Nashua residents to vote on Keno Nov. 7By KIMBERLY HOUGHTON
Union Leader Correspondent
September 13. 2017 11:54PM
NASHUA — Local residents will vote this November on whether to allow Nashua establishments to operate Keno gaming.
With little discussion, aldermen voted Tuesday to place the matter on the ballot this fall.
Gov. Chris Sununu recently signed a bill to fund full-day kindergarten by taxing newly authorized Keno games in New Hampshire. Nashua is one of several communities in the state to consider allowing Keno gaming.
The bill guarantees $1,100 per student each year, linked entirely to the revenue from Keno. But as the gaming revenue rises over the years, the state per-pupil grant could rise to $1,800 per student.
The program is voluntary, and Keno will only be implemented in communities where voters approve the measure either by a town meeting or citywide referendum.
In Nashua, aldermen have decided to use the municipal election on Nov. 7 as an opportunity for voters to decide. Other smaller communities may opt to place the question on their local ballots in March or April.
Brian McCarthy, president of the Board of Aldermen, told his colleagues that a public hearing must now be held on the matter 15 to 30 days prior to the election.
The board opted to schedule a public hearing for 7 p.m. on Oct. 10, which will provide residents with a platform to express their support or opposition to Keno gaming in the Gate City.
“Five of the largest Keno retailers are in Massachusetts along the border,” Charles McIntyre, director of the New Hampshire Lottery Commission, told city officials last month, adding New Hampshire could garner a profit of $9 to $15 million annually for kindergarten education if Keno is adopted by communities statewide.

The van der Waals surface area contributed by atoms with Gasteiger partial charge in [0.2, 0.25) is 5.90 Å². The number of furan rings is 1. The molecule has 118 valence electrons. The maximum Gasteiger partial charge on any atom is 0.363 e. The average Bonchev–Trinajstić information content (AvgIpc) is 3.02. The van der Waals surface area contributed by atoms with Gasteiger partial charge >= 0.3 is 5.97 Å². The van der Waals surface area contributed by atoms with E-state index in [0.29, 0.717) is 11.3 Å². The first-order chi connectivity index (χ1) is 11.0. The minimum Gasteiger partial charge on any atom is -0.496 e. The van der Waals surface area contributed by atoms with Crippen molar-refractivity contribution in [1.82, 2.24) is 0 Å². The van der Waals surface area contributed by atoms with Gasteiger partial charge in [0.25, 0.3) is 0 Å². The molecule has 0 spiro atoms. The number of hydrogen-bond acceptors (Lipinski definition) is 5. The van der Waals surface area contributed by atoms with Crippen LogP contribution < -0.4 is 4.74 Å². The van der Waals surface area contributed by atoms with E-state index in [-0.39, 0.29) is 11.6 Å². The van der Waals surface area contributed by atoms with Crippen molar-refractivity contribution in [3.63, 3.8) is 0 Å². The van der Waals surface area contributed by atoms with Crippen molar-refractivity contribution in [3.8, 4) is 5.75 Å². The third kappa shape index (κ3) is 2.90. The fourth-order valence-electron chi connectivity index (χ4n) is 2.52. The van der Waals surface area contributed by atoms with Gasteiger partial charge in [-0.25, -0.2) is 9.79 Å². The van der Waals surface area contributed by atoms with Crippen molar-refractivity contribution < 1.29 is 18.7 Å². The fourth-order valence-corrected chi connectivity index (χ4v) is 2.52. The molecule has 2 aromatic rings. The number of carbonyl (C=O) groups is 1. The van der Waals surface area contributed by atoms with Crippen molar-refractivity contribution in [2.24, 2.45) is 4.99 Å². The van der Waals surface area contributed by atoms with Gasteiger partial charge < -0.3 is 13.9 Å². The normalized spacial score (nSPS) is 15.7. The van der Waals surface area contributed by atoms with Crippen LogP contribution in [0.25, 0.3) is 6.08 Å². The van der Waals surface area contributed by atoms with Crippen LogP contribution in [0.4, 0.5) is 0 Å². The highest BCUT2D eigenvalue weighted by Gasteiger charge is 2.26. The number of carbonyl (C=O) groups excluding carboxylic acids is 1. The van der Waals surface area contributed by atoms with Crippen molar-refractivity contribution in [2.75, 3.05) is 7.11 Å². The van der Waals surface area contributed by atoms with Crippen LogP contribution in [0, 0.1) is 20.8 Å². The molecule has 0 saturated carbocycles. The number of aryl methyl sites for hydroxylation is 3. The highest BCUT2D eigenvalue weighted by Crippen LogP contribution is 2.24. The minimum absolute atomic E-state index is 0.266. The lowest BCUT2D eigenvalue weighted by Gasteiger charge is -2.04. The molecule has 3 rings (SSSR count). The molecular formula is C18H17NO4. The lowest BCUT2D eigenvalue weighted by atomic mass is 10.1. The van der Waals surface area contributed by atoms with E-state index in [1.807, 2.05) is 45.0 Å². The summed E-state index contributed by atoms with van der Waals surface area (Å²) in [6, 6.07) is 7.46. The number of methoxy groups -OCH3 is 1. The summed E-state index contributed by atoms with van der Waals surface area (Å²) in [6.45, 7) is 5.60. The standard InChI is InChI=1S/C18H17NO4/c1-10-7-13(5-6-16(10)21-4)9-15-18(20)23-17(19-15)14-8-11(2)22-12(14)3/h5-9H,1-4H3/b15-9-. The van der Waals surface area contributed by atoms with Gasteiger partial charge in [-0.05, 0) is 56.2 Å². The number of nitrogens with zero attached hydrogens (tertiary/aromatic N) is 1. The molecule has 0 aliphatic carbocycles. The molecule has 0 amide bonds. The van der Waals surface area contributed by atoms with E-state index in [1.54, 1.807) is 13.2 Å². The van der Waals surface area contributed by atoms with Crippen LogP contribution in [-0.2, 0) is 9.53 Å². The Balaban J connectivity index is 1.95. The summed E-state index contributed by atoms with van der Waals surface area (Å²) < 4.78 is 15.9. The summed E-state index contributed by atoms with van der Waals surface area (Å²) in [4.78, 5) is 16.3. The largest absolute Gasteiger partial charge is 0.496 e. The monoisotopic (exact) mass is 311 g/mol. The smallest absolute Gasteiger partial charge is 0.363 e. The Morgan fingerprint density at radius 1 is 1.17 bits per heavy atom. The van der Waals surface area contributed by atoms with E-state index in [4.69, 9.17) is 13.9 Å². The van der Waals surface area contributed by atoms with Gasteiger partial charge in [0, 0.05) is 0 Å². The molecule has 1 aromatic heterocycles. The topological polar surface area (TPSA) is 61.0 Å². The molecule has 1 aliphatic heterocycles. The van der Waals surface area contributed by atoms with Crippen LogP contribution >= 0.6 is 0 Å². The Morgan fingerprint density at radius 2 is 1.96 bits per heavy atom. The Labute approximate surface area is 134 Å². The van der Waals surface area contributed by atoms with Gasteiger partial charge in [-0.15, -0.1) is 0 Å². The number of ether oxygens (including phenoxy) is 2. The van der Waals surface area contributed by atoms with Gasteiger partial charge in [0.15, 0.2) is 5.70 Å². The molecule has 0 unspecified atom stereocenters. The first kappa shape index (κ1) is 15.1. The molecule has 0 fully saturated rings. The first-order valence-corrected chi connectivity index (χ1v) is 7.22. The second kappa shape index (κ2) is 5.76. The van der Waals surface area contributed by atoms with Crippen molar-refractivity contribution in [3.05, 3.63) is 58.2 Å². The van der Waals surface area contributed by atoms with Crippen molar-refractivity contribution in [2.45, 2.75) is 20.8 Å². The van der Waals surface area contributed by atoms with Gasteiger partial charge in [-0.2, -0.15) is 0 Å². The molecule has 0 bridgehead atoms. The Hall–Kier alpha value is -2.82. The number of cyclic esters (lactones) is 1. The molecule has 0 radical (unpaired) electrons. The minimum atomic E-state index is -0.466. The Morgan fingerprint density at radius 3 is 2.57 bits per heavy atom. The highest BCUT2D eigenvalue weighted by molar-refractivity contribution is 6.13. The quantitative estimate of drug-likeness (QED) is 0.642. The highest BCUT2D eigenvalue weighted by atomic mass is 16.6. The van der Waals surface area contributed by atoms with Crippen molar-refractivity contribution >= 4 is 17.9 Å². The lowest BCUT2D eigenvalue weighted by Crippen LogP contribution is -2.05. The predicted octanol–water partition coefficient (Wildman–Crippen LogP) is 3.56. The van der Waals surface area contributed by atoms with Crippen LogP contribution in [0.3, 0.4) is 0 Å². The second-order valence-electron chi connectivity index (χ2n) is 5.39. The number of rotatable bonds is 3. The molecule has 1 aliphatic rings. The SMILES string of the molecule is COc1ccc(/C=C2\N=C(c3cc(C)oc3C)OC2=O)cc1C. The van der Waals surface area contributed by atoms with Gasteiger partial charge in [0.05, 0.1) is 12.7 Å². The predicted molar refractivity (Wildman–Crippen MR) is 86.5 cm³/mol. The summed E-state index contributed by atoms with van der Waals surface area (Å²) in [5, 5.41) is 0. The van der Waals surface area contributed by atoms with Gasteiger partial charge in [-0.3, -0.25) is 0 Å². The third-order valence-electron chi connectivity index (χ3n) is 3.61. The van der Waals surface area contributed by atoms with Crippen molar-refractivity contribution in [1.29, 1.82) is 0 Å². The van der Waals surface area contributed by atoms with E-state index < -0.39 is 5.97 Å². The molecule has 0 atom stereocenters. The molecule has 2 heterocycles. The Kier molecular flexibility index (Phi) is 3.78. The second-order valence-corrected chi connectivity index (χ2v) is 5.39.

The New Hampshire State Lottery would regulate and administer the game and approve which bars and restaurants could have it. A liquor license is required, as well as a background check, of any establishment seeking to install Keno.
The profits from Keno will flow into the Education Trust Fund to support full-day kindergarten aid to public schools, meaning a city or town that adopts Keno may generate more profit for public schools than it would receive in full-day kindergarten grants.
Nashua Mayor Jim Donchess said earlier that he does not know much about Keno gaming, but said it is important to let the voters decide whether this should be operational at Nashua establishments.
McIntyre said last month that if Nashua voters decide to adopt Keno gaming, the city will also benefit through additional retail sales such as beer and sandwiches at participating establishments.